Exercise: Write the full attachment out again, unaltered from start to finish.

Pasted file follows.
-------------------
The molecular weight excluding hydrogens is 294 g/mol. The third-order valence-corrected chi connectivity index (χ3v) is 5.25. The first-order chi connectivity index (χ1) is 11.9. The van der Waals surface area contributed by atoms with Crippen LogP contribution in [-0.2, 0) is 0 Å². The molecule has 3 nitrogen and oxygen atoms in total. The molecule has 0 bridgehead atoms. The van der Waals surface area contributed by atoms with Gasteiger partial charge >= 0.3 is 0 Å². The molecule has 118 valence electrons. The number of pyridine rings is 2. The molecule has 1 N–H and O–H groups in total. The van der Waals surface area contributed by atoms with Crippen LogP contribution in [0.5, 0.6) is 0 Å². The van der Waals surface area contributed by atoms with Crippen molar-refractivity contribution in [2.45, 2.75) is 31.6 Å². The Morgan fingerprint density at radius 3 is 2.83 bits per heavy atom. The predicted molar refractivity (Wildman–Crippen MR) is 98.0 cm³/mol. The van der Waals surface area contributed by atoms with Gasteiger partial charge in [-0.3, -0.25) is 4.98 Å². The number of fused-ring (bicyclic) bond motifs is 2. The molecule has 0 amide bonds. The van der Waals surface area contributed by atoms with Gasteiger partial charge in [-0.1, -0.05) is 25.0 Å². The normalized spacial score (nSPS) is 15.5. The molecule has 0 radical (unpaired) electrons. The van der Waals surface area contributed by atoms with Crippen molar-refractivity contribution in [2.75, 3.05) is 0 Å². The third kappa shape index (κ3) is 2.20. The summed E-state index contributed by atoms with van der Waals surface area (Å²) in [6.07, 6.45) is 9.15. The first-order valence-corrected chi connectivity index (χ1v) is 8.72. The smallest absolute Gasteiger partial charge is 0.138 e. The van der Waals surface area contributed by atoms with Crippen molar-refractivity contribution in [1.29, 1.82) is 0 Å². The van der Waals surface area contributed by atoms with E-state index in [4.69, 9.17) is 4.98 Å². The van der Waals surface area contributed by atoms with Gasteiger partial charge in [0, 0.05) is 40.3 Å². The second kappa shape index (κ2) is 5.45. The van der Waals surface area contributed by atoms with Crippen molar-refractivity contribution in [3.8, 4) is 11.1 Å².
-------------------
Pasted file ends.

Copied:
The molecular weight excluding hydrogens is 294 g/mol. The third-order valence-corrected chi connectivity index (χ3v) is 5.25. The first-order chi connectivity index (χ1) is 11.9. The van der Waals surface area contributed by atoms with Crippen LogP contribution in [-0.2, 0) is 0 Å². The molecule has 3 nitrogen and oxygen atoms in total. The molecule has 0 bridgehead atoms. The van der Waals surface area contributed by atoms with Gasteiger partial charge >= 0.3 is 0 Å². The molecule has 118 valence electrons. The number of pyridine rings is 2. The molecule has 1 N–H and O–H groups in total. The van der Waals surface area contributed by atoms with Crippen LogP contribution in [0.5, 0.6) is 0 Å². The van der Waals surface area contributed by atoms with Crippen molar-refractivity contribution in [2.45, 2.75) is 31.6 Å². The Morgan fingerprint density at radius 3 is 2.83 bits per heavy atom. The predicted molar refractivity (Wildman–Crippen MR) is 98.0 cm³/mol. The van der Waals surface area contributed by atoms with Gasteiger partial charge in [-0.3, -0.25) is 4.98 Å². The number of fused-ring (bicyclic) bond motifs is 2. The molecule has 0 amide bonds. The van der Waals surface area contributed by atoms with Gasteiger partial charge in [-0.1, -0.05) is 25.0 Å². The normalized spacial score (nSPS) is 15.5. The molecule has 0 radical (unpaired) electrons. The van der Waals surface area contributed by atoms with Crippen molar-refractivity contribution in [2.75, 3.05) is 0 Å². The third kappa shape index (κ3) is 2.20. The summed E-state index contributed by atoms with van der Waals surface area (Å²) in [6.07, 6.45) is 9.15. The first-order valence-corrected chi connectivity index (χ1v) is 8.72. The smallest absolute Gasteiger partial charge is 0.138 e. The van der Waals surface area contributed by atoms with Crippen molar-refractivity contribution in [1.29, 1.82) is 0 Å². The van der Waals surface area contributed by atoms with E-state index in [4.69, 9.17) is 4.98 Å². The van der Waals surface area contributed by atoms with Gasteiger partial charge in [0, 0.05) is 40.3 Å². The second kappa shape index (κ2) is 5.45. The van der Waals surface area contributed by atoms with Crippen molar-refractivity contribution in [3.8, 4) is 11.1 Å².